Until recently, sclerotherapy has been the first line of defense against small to medium sized leg veins. Inserting a needle directly into the vein with a solution of saline and sugar helps the vein to collapse. Sclerotherapy, although ideal for veins large enough to get a needle into, is not a great option for very small spider veins.
With the addition of an Nd:Yag 1064 laser to our cutting edge clinic and new, improved techniques with the laser, it is fast becoming the first line of action against smaller veins. A recent study with both sclerotherapy and the Nd:Yag laser was conducted with both resulting in an over 70% clearance. Unfortunately there is no 100% guarantee with either treatment option.
Patients with numerous varicose and spider veins are not good candidates for the laser, and reticular veins, although considered appropriate to treat with laser, are often too difficult to reach with enough heat to successfully erase the vein entirely. The Nd:Yag penetrates deep enough to be absorbed by hemoglobin and is unlikely to be absorbed by melanin, therefore greatly reducing the chances of post-inflammatory hyperpigmentation, even on dark skin types.
The KTP 532 laser was also tested and was efficient with smaller, superficial veins, usually pink or red. The energy from the KTP penetrates fast, but not deep. The KTP is attracted to melanin as well, therefore increasing the chances of post-inflammatory hyperpigmentation and cannot be used with darker skin types. I find that for my patients, the KTP is invaluable for treating veins on the face where the vessels are small, red and superficial. I have not found the KTP to be efficient on legs or other body areas and tend to eliminate using it at all other than directly on the face. With that said, I have found the KTP laser to be incredibly effective with blue veins around the eyes, whereas no other laser even comes close.
Although no compression is required after laser vein removal (unlike after sclerotherapy where it’s a great idea), wearing compression garments for up to 2-3 weeks following each treatment may improve response. It is suggested to avoid blood thinners prior to any form of vein treatment, and avoid any form of strenuous exercise directly after treatment. We recommend looking into compression garments prior to treating leg veins, unless the treatment area is small.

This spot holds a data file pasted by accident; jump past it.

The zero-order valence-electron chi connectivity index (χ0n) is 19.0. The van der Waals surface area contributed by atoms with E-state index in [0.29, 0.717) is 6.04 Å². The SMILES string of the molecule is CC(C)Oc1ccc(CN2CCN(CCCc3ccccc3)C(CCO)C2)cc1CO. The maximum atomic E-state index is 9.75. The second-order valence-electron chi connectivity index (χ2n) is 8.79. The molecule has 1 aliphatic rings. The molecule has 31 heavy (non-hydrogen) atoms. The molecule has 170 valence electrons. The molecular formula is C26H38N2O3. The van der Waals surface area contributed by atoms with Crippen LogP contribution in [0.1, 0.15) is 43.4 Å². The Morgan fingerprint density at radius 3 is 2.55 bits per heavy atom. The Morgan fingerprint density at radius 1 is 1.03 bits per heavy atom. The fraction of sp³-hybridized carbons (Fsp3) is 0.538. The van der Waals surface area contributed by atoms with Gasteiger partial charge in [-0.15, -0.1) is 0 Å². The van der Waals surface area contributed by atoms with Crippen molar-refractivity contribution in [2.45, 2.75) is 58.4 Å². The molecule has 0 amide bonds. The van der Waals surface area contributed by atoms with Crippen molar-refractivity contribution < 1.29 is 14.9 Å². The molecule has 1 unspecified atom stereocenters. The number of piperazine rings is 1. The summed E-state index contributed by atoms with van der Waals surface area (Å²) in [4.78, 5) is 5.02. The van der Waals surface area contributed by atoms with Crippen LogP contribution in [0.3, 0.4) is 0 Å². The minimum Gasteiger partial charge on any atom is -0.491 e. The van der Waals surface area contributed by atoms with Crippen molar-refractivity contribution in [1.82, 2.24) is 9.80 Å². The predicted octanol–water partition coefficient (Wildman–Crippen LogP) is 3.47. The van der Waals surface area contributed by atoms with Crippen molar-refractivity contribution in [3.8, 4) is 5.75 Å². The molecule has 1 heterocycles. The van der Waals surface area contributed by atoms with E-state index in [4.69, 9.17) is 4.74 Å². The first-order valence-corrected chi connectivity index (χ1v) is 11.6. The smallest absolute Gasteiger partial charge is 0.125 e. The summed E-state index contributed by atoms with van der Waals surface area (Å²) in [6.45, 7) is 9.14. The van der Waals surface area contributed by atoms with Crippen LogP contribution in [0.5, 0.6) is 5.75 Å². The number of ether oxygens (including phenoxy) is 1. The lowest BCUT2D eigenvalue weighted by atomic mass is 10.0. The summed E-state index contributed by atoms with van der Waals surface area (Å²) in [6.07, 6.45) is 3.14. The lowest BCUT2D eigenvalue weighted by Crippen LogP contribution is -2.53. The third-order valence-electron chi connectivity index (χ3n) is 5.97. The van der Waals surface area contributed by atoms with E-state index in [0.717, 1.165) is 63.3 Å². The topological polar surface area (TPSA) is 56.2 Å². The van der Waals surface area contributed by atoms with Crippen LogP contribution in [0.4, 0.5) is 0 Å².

At Toronto Dermatology Centre, we work with the Cutera Excel V laser which houses both the Nd:Yag and the KTP lasers and with just a touch of a button, we can maneuver easily back and forth as needed. It is important to assess the treatment area, treat each vessel according to its size and colour and watch to see an endpoint for each vein. Our patients are told that, although the vein may appear to disappear immediately during treatment, the vein may come back smaller within 2-4 weeks. As well, some vessels that may appear to not disappear during treatment may completely dissolve before the next treatment. We suggest treatments at 4-week intervals, and often only a few appointments are necessary. Discomfort is modest and bearable.
So for those who have tried sclerotherapy and didn’t like it or didn’t get sufficient results, or for those with a needle phobia or those with smaller veins, don’t give up hope. With the newer long pulsed Nd:Yag laser available at our clinic, we are giving our patients great clearance with the best in laser technology. And although bruising is always a potential side effect with any vein treatment, we have seen a significant decrease in bruising with the Nd:Yag compared to sclerotherapy. Come in for a laser consult today to see if you are a candidate for this type of leg vein removal.
~ Sheri Roselle, Medical Esthetician at Toronto Dermatology Centre